First-Aid: How To Resuscitate A Child?

Cardiopulmonary resuscitation can be performed in older children just as in an adult, except that the rate must be slightly faster, and the pressure must be lighter. The technique for small children and babies is as follows.

1. Open the airway by gently lifting the chin and tilting the head.

2. Support the head slightly.

3. Watch for breathing.

4. Clear any obstruction with a finger without touching the back of the child’s throat.

5. Check for the circulation by placing your index and middle fingers on the inside of the arm, and pressing lightly towards the bone. This allows feeling for the brachial pulse.

6. Give artificial ventilation at twice the rate used for adults, using similar technique.

7. If you cannot detect a pulse or, in infants, if it is very slow (less than 60) give external cardiac massage over the lower half of the sternum breastbone. Press at a rate of 100 compressions per minute, to a depth of
1.5-2.5 cm.

8. Combine with artificial ventilation, giving five compressions to one breath.

Cardiopulmonary resuscitation in children

Age (years) Chest compression Artificial ventilation
<1 5 (with 2 fingers) 1 (on mouth and nose)
1-7 5 (with 1 hand) 1 (on mouth only)
> 8 15 (with 2 hands) 2 (on mouth only)


Any unconscious victim should positively be placed in the recovery position. The head is slightly lower than the rest of the body to allow liquids to drain from the mouth, reducing the risk of the victim inhaling regurgitated stomach contents. The head, neck, and back are kept in a straight line, while the limbs are kept bent to keep the body in a secure and comfortable position. An unconscious victim may be left unattended in this position, if necessary. This method can also be used to transport a casualty on a stretcher. The advantages of a recovery position are as follows.

1. It maintains open airway.

2. Tongue cannot fall to the back of the throat.

3. The head and neck remain extended so that the air passage is widened and any vomiting or other fluid in the victim’s mouth drains freely.

4. Necessary stability is provided to keep the body propped in a safe and comfortable position.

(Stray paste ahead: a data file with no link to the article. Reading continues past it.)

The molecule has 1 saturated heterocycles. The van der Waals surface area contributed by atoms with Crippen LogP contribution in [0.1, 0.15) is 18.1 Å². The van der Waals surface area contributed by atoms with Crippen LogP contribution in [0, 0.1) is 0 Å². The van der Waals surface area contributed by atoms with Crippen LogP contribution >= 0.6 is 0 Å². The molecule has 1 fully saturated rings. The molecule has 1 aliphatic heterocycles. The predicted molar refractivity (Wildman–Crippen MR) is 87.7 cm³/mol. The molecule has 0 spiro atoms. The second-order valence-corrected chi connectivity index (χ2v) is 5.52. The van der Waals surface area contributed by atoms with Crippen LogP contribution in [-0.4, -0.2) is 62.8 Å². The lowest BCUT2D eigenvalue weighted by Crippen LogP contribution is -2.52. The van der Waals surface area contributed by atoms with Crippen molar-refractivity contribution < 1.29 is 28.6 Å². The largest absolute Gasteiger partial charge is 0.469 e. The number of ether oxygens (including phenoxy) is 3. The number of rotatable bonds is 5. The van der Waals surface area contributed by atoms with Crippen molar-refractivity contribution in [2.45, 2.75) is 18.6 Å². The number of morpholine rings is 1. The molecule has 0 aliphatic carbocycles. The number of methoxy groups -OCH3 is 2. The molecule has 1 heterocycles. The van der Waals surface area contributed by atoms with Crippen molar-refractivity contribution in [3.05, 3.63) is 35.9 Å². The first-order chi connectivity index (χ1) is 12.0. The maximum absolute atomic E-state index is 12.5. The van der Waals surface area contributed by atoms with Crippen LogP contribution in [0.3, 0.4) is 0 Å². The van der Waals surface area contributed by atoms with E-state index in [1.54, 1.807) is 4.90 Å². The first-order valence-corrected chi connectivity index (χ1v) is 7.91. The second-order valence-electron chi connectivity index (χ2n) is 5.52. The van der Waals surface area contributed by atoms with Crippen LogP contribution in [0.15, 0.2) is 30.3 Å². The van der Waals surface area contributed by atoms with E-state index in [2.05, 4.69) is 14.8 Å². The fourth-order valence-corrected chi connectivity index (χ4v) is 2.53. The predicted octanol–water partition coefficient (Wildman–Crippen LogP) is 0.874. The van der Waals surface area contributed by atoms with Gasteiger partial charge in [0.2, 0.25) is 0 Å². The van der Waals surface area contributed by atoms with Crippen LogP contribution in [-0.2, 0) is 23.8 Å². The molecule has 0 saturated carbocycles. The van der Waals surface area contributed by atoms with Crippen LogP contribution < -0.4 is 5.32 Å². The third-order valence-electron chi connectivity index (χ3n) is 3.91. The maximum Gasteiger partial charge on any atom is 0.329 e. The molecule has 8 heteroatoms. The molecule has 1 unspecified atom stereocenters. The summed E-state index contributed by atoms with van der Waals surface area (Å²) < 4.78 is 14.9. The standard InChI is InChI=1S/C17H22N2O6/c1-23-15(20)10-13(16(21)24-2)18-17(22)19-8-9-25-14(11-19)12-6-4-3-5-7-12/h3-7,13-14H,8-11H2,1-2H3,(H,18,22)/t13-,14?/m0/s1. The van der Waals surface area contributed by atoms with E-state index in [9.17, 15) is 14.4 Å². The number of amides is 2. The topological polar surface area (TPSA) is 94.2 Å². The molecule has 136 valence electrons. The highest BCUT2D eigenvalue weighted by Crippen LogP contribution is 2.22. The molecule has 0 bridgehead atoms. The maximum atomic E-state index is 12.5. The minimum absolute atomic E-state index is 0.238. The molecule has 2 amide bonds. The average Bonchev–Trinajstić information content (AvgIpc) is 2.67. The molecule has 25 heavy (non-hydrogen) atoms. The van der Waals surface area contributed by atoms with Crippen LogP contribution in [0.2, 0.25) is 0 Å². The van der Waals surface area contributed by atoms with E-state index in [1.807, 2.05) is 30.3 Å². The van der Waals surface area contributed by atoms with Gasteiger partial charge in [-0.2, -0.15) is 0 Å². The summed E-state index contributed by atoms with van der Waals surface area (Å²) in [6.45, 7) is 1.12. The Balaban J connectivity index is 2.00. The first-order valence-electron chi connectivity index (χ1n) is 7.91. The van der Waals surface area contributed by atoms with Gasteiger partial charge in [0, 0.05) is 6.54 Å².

The technique for placing a victim in the recovery position is as follows.

1. Remove spectacles if worn, and bulky objects from the victim’s pockets, if any.

2. Kneeling beside the casualty, open the airway by tilting the head and lifting the chin.

3. Straighten his legs.

4. Place the arm nearest you uppermost.

5. Bring the arm furthest from you across the chest, hold the hand, palm outwards, against the victim’s cheek.

6. With your other hand, grasp the thigh furthest from you and pull the knee up, keeping the foot flat on the ground.

7. Keeping his hand pressed against his cheek, pull at the high to roll the casualty towards you and on to his side.

8. Tilt the head back to keep the airway remains open.

9. Adjust the hand under the cheek, so that the head stays in this position.

10. Keep the hip and knee bent at right angles.

The recovery position may have to be modified to avoid making injuries worse.

1. An unconscious victim with spinal injury needs extra support for the head and neck during turning, and in the final position, to keep the head and trunk aligned at all times.

2. If limbs are injured and cannot be bent, or if the victim is lying in a confined space extra helpers are required or a rolled blanket has to be placed against the victim’s body to prevent it from toppling forward.

3. A heavy victim has to be turned using both hands. The clothing may be grasped at the shoulders and hips to pull the victim against you thighs. Another person should support the head while the victim is being turned.

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